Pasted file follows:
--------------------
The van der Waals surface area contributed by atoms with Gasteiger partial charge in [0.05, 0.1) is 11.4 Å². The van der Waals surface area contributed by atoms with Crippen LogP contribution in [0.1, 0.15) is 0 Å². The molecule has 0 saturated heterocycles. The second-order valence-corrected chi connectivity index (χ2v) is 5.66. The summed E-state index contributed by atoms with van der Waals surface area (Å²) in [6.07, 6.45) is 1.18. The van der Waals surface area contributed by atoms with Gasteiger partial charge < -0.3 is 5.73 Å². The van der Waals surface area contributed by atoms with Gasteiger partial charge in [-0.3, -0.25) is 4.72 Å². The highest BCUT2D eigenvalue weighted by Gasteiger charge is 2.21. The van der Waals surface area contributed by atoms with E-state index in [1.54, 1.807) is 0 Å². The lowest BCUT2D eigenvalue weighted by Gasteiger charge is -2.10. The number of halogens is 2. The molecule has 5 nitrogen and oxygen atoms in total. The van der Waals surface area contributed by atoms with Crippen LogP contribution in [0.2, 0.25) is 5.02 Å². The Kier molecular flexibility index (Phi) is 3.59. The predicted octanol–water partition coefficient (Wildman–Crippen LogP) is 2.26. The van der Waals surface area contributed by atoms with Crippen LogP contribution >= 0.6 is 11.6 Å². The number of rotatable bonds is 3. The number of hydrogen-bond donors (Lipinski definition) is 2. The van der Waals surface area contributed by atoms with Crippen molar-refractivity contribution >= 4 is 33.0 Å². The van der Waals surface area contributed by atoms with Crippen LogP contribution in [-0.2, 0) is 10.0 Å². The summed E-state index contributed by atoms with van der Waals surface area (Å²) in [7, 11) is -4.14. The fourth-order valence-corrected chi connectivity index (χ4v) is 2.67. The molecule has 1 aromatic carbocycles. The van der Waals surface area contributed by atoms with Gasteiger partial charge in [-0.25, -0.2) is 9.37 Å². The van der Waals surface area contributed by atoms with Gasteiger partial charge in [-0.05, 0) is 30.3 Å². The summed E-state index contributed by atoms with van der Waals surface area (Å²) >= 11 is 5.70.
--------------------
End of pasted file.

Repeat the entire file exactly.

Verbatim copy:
The van der Waals surface area contributed by atoms with Gasteiger partial charge in [0.05, 0.1) is 11.4 Å². The van der Waals surface area contributed by atoms with Crippen LogP contribution in [0.1, 0.15) is 0 Å². The molecule has 0 saturated heterocycles. The second-order valence-corrected chi connectivity index (χ2v) is 5.66. The summed E-state index contributed by atoms with van der Waals surface area (Å²) in [6.07, 6.45) is 1.18. The van der Waals surface area contributed by atoms with Gasteiger partial charge < -0.3 is 5.73 Å². The van der Waals surface area contributed by atoms with Gasteiger partial charge in [-0.3, -0.25) is 4.72 Å². The highest BCUT2D eigenvalue weighted by Gasteiger charge is 2.21. The van der Waals surface area contributed by atoms with E-state index in [1.54, 1.807) is 0 Å². The lowest BCUT2D eigenvalue weighted by Gasteiger charge is -2.10. The number of halogens is 2. The molecule has 5 nitrogen and oxygen atoms in total. The van der Waals surface area contributed by atoms with Crippen LogP contribution in [0.2, 0.25) is 5.02 Å². The Kier molecular flexibility index (Phi) is 3.59. The predicted octanol–water partition coefficient (Wildman–Crippen LogP) is 2.26. The van der Waals surface area contributed by atoms with Crippen LogP contribution >= 0.6 is 11.6 Å². The number of rotatable bonds is 3. The number of hydrogen-bond donors (Lipinski definition) is 2. The van der Waals surface area contributed by atoms with Crippen molar-refractivity contribution >= 4 is 33.0 Å². The van der Waals surface area contributed by atoms with Crippen LogP contribution in [-0.2, 0) is 10.0 Å². The summed E-state index contributed by atoms with van der Waals surface area (Å²) in [7, 11) is -4.14. The fourth-order valence-corrected chi connectivity index (χ4v) is 2.67. The molecule has 1 aromatic carbocycles. The van der Waals surface area contributed by atoms with Gasteiger partial charge in [-0.25, -0.2) is 9.37 Å². The van der Waals surface area contributed by atoms with Gasteiger partial charge in [-0.05, 0) is 30.3 Å². The summed E-state index contributed by atoms with van der Waals surface area (Å²) >= 11 is 5.70.